BY NOAH GRIFFITH
FOR THE OBSERVER
SMITHS STATION —
Glenwood baseball (17-2) is the only AISA team ranked in ITG Next’s Alabama High School Baseball Rankings, just one parcel of proof that this team is loaded with talent.
Coming in at No. 25 across all classes in the state rankings, Glenwood hasn’t even been able to utilize all of its star power yet.
“We’re still a work in progress to be honest,” said head coach Tim Fanning. “We’ve had some guys down with˙some arm injuries, you know. We’ve kind of been trying to find our way from a pitching standpoint, like getting a rotation together, but we’re scoring a lot of runs. We’ve just had to plug and play a little bit off the bench, and I think it’s made us deeper and stronger.”
Among those with lingering, “non-serious” arm issues are shortstop Hunter Milam, who hasn’t played in a week, and his replacement, junior Brandon McCraine. McCraine hasn’t pitched since joining the team after winning state in basketball, but filling in in the outfield and now at shortstop, his bat is a “game changer” in the Glenwood batting order.
While a few of those guys aren’t able to contribute on the mound yet, seniors Jacob Page and Jackson Kennon have given the team lots of quality innings.
In a series sweep of rival Lee-Scott to start region play earlier this week, Page and Kennon both earned complete-game wins, while Mason McCraine combined with Trent House and Wyatt Tharpe to get the win in game two.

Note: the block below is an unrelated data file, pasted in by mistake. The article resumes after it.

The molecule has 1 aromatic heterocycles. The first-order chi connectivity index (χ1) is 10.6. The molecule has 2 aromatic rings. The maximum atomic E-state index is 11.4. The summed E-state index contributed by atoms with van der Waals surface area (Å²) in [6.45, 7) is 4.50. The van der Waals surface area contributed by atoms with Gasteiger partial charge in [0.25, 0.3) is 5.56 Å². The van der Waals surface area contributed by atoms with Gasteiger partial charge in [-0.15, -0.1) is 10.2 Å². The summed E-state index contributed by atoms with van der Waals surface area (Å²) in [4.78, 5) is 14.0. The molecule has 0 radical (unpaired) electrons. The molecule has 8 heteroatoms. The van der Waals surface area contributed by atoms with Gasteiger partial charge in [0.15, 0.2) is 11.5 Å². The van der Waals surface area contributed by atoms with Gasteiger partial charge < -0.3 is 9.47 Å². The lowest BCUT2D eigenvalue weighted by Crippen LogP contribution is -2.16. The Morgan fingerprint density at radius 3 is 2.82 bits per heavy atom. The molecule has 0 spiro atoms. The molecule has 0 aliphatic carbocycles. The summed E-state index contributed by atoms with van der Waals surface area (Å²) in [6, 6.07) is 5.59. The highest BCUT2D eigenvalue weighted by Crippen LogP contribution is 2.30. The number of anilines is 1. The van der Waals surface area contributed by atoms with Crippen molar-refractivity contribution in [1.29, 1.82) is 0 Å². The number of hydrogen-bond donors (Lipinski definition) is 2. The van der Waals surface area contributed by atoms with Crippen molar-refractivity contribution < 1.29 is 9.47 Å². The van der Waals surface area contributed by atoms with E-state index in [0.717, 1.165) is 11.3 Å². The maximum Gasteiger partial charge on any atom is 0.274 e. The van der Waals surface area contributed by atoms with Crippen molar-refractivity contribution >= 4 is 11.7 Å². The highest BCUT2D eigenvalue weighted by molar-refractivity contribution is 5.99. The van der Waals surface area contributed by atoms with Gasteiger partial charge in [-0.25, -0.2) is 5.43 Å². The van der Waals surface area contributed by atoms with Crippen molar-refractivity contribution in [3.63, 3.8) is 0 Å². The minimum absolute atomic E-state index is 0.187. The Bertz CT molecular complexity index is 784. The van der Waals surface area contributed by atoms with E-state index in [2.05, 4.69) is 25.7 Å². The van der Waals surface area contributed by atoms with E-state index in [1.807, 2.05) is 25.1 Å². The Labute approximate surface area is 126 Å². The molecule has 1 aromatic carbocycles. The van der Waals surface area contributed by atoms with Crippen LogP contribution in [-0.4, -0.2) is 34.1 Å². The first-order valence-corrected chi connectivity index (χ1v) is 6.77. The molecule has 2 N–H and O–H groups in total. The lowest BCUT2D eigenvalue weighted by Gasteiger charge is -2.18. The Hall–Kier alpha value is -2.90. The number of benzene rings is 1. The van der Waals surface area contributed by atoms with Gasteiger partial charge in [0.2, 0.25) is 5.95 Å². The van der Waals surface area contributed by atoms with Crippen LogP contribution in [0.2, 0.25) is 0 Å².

Each of those games had something in common: Glenwood started out either behind or tied in each game. In Monday’s game one at Lee-Scott, Page gave up a three-run bomb in the first inning before finding his stride. He stayed on for six more shutout innings in a 9-3 win.
On Tuesday, Glenwood found itself down 6-0 in the third inning of game two. Then, the Gators scored 16 unanswered runs, and Kennon stayed on the mound through it all for the complete-game, five-inning victory. At the helm of that 16-run explosion was a solo dinger from Page, once again making his presence felt.
“It feels great (to sweep Lee-Scott). It feels awesome, really,” Page said with a chuckle. “We just battled. We kept our heads up through it. You know, those first three innings (in game two on Tuesday) we made a bunch of errors and stuff, but we kept the energy and stayed strong.”
Glenwood put up 34 runs in three games against the Warriors, and with three games in two days, the Gators displayed their depth and explosiveness. The pitching turned in two complete games; the bats got hot; and the defense, despite a few errors in game three of the series, made several tough plays — including a sliding grab by left fielder Lukas Holman in game three to save an extra-base hit.
As Glenwood continues to get healthy and solidify its pitching rotation, a dominant team feels like it will only go up from here with plenty of depth to fall back on.
“Well, even tonight, we had a big pinch-hit double from Eli Bankston, and Mason (McCraine), he hadn’t been starting and he wasn’t hitting, but in this three-game series, I think he had six or seven hits. That was big for us,” Fanning said. “I still don’t think we’re there yet. We got some work to do.”